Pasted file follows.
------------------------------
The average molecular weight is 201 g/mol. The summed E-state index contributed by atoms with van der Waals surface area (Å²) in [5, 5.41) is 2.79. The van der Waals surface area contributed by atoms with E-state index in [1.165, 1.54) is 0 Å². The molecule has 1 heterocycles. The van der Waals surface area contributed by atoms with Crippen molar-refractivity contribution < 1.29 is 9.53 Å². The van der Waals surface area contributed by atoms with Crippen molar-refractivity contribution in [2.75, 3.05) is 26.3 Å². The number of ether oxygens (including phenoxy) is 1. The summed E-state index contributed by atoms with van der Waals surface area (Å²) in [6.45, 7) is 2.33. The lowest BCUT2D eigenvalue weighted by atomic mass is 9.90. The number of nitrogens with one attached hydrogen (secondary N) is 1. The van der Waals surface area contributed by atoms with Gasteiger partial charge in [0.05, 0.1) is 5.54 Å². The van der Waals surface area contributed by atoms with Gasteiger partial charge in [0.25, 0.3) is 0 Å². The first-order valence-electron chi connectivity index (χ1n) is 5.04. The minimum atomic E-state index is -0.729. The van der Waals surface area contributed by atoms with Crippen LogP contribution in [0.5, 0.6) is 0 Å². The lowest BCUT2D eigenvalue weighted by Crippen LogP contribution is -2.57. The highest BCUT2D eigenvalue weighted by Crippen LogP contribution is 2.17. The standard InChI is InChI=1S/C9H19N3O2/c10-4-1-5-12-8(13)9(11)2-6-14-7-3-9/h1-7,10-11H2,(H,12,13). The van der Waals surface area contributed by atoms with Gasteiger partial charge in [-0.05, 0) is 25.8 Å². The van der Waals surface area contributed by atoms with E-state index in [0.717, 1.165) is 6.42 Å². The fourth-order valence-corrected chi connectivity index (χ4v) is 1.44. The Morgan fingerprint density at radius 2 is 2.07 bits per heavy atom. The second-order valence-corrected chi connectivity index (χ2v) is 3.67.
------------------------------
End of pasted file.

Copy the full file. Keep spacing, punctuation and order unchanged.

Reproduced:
The average molecular weight is 201 g/mol. The summed E-state index contributed by atoms with van der Waals surface area (Å²) in [5, 5.41) is 2.79. The van der Waals surface area contributed by atoms with E-state index in [1.165, 1.54) is 0 Å². The molecule has 1 heterocycles. The van der Waals surface area contributed by atoms with Crippen molar-refractivity contribution < 1.29 is 9.53 Å². The van der Waals surface area contributed by atoms with Crippen molar-refractivity contribution in [2.75, 3.05) is 26.3 Å². The number of ether oxygens (including phenoxy) is 1. The summed E-state index contributed by atoms with van der Waals surface area (Å²) in [6.45, 7) is 2.33. The lowest BCUT2D eigenvalue weighted by atomic mass is 9.90. The number of nitrogens with one attached hydrogen (secondary N) is 1. The van der Waals surface area contributed by atoms with Gasteiger partial charge in [0.05, 0.1) is 5.54 Å². The van der Waals surface area contributed by atoms with Gasteiger partial charge in [0.25, 0.3) is 0 Å². The first-order valence-electron chi connectivity index (χ1n) is 5.04. The minimum atomic E-state index is -0.729. The van der Waals surface area contributed by atoms with Crippen LogP contribution in [0.5, 0.6) is 0 Å². The lowest BCUT2D eigenvalue weighted by Crippen LogP contribution is -2.57. The highest BCUT2D eigenvalue weighted by Crippen LogP contribution is 2.17. The standard InChI is InChI=1S/C9H19N3O2/c10-4-1-5-12-8(13)9(11)2-6-14-7-3-9/h1-7,10-11H2,(H,12,13). The van der Waals surface area contributed by atoms with Gasteiger partial charge in [-0.05, 0) is 25.8 Å². The van der Waals surface area contributed by atoms with E-state index in [0.717, 1.165) is 6.42 Å². The fourth-order valence-corrected chi connectivity index (χ4v) is 1.44. The Morgan fingerprint density at radius 2 is 2.07 bits per heavy atom. The second-order valence-corrected chi connectivity index (χ2v) is 3.67.